What is Forward Premium?
Forward premium is when the future exchange rate is predicted to be more than that of the spot exchange rate. So if the notation of the Exchange Rate is given like Domestic/Foreign and there is a forward premium, then it means that Domestic currency will depreciate.
Forward Premium Formula
Formula = (The Future Exchange Rate – The Spot Exchange Rate) / The Spot Exchange Rate * 360 / No. of Days in the Period
How to Calculate Forward Premium?
Step 1: Here we need a forward exchange rate.
Step 2: For the calculation of forward exchange rate we need:
- The Spot Exchange Rate
- Interest Rate prevailing in the Foreign Country
- Interest Rate prevailing in the Domestic Country
Step 3: The formula for Forward Exchange rate-
Forward Exchange Rate = Spot Exchange Rate * (1 + Interest Rate in Domestic Market) / (1 + Interest Rate in Foreign Market)
Step 4: For calculation of the forward premium we need:
- Spot Exchange Rate
- Forward Exchange Rate
Step 5: Apply the formula
Premium = (Forward Rate * Spot Rate) / Spot Rate * 360/Period
John is a trader and he lives in Australia. He has sold some goods in London and is expecting to receive GBP 1000 after 3 months. John wants to do an estimation of how much more AUD he is expecting to receive, as he is receiving after 3 months instead of now.
- Spot Rate (AUD/GBP) = 1.385
- Forward Rate after 3 months (AUD/GBP) = 1.40
Annualised Premium = (Forward Rate – Spot Rate) / Spot Rate * (360/90)
The FP is 0.04332
- So as John is receiving the payment of GBP 1,000 after 3 months, so he is getting more AUD as the AUD is depreciating in 3 months. The total gain if annualized is coming out to be 0.04332%.
- So if John would have received the payment now, he would have got AUD 1385, but as he is receiving the payment after 3 months. So by the AUD will depreciate and he will receive a payment of AUD 1400. So he is receiving AUD 15 more.
Country A is providing more interest rate than country B. Then why isn’t everyone borrowing from Country B and investing in country A? Information is given below:
This arbitrage is not possible because there will be forward premium whenever Interest Rate of a country is more than others. Say a particular person did this transaction. He borrowed 100 units of currency from country B and invested that in Country A.
- So he will get 1.5 * 100 = 150 units of currency in country A.
- As we know that at the end of the period the exchange rate will be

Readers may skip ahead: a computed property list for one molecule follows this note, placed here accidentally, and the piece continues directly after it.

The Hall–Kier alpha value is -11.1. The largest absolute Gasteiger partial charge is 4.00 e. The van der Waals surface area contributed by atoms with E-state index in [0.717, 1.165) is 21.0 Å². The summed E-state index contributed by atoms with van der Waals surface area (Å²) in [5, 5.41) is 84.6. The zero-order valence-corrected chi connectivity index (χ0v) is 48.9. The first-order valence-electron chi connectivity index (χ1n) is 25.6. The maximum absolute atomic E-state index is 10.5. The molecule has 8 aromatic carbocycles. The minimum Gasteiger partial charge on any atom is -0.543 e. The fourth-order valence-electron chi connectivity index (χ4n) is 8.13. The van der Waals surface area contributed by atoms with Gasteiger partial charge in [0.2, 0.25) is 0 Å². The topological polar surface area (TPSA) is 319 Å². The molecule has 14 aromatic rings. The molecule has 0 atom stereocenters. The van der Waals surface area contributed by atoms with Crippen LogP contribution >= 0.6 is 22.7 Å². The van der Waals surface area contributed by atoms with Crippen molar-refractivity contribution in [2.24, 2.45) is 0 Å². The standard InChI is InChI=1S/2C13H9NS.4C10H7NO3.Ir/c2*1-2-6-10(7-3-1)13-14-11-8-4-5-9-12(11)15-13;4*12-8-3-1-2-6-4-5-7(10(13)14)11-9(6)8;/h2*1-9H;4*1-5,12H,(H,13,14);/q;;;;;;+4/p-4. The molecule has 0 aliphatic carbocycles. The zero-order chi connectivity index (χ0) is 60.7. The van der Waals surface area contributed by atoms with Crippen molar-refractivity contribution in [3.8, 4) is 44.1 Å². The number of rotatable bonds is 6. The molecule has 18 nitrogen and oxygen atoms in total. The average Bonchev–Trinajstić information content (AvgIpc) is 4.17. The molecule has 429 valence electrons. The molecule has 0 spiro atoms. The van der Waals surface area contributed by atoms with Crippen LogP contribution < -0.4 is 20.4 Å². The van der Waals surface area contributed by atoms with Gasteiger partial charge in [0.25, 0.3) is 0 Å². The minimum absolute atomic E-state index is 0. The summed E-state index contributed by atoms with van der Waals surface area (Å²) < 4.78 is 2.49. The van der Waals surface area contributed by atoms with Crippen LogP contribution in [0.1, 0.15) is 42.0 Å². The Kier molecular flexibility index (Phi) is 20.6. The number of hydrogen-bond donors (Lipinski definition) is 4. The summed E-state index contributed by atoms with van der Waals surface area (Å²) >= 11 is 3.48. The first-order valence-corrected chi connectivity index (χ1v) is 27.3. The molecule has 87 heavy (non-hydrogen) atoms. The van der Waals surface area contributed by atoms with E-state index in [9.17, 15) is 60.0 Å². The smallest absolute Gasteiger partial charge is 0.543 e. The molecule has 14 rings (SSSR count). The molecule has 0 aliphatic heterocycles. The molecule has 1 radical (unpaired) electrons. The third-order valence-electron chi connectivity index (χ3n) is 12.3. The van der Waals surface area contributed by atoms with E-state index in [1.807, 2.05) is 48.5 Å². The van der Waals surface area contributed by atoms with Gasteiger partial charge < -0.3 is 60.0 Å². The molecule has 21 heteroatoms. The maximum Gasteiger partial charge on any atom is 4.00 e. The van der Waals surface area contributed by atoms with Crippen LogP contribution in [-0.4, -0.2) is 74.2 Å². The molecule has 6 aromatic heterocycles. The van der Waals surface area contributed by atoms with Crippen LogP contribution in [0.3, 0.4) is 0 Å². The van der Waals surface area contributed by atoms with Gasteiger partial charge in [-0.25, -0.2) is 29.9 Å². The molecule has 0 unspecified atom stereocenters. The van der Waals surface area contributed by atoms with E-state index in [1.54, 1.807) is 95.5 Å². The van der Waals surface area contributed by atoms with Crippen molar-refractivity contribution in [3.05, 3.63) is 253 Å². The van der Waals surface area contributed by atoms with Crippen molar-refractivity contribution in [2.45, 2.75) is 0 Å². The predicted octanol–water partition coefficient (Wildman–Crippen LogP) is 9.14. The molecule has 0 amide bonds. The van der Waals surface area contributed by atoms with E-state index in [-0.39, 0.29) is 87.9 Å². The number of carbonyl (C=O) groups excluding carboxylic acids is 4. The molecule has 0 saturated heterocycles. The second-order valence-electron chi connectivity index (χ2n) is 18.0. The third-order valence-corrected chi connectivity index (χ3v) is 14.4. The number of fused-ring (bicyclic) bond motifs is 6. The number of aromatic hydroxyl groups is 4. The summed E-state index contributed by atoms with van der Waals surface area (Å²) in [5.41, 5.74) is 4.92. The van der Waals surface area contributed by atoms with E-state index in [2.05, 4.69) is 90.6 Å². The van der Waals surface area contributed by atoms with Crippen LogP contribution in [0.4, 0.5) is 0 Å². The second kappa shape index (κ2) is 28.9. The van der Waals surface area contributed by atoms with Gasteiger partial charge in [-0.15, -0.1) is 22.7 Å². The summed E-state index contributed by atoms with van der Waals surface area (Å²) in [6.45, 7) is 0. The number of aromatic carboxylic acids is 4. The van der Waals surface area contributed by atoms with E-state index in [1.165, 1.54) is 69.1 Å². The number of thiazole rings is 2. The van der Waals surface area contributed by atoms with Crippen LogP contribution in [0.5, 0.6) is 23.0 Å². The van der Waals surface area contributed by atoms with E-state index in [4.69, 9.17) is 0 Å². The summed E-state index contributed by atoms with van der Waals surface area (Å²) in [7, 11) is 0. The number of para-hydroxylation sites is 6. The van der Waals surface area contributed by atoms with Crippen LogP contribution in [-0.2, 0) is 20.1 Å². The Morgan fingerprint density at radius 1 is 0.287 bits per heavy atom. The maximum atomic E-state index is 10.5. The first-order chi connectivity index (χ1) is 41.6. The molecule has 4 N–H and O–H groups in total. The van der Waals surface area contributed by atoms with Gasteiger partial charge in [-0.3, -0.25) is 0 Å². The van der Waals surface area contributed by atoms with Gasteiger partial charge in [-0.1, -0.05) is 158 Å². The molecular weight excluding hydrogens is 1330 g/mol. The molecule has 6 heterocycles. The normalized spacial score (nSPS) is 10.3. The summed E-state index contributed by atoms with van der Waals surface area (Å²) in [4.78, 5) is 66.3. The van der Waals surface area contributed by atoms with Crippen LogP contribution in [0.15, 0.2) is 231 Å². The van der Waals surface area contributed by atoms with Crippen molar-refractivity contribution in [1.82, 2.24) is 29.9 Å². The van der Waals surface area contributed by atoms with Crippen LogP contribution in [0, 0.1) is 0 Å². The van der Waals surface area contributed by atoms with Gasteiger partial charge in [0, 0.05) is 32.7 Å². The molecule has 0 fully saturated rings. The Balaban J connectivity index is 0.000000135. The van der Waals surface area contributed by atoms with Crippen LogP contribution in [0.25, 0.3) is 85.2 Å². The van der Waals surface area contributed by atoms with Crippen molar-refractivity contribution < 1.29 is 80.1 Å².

Forward Rate = Spot Rate (A/B) * (1 + Interest Rate in Country A) / (1 + Interest Rate in country B)
- So the Exchange Rate after the period will be 1.5144. So now after the period, the person will receive
- 150 units * 1.05 = 157.5 units of currency A. He will have to convert that in currency B with the new exchange rate of 1.5144
- So he will receive currency B of 157.5 / 1.5144 = 104 units of currency B.
- He will have to repay the 4% that was charged for borrowing 100 units of currency B. So 4 Units of currency B returned as Interest and 100 units of currency B returned as principal. So the net is zero.
Forward Premium = (Forward Rate – Spot Rate) / Spot Rate * 100
- = (1.5144 – 1.50) / 1.50 * 100
- = 0.96
Due to this, the arbitrage was not possible.
Forward Premium is a situation when the future exchange rate is more than the spot rate. So it is basically an indication of currency depreciationCurrency DepreciationCurrency depreciation is the fall in a country’s currency exchange value compared to other currencies in a floating rate system based on trade imports and exports. For example, an increase in demand for foreign products results in more imports, resulting in foreign currency investing, resulting in domestic currency depreciation.. It determines where the currency of a particular currency is heading. So it is very important to check if currencies are trading at a premium or discount.
This has been a guide to What is Forward Premium & its Definition. Here we discuss the formula to calculate the Premium along with examples. You can learn more about from the following articles –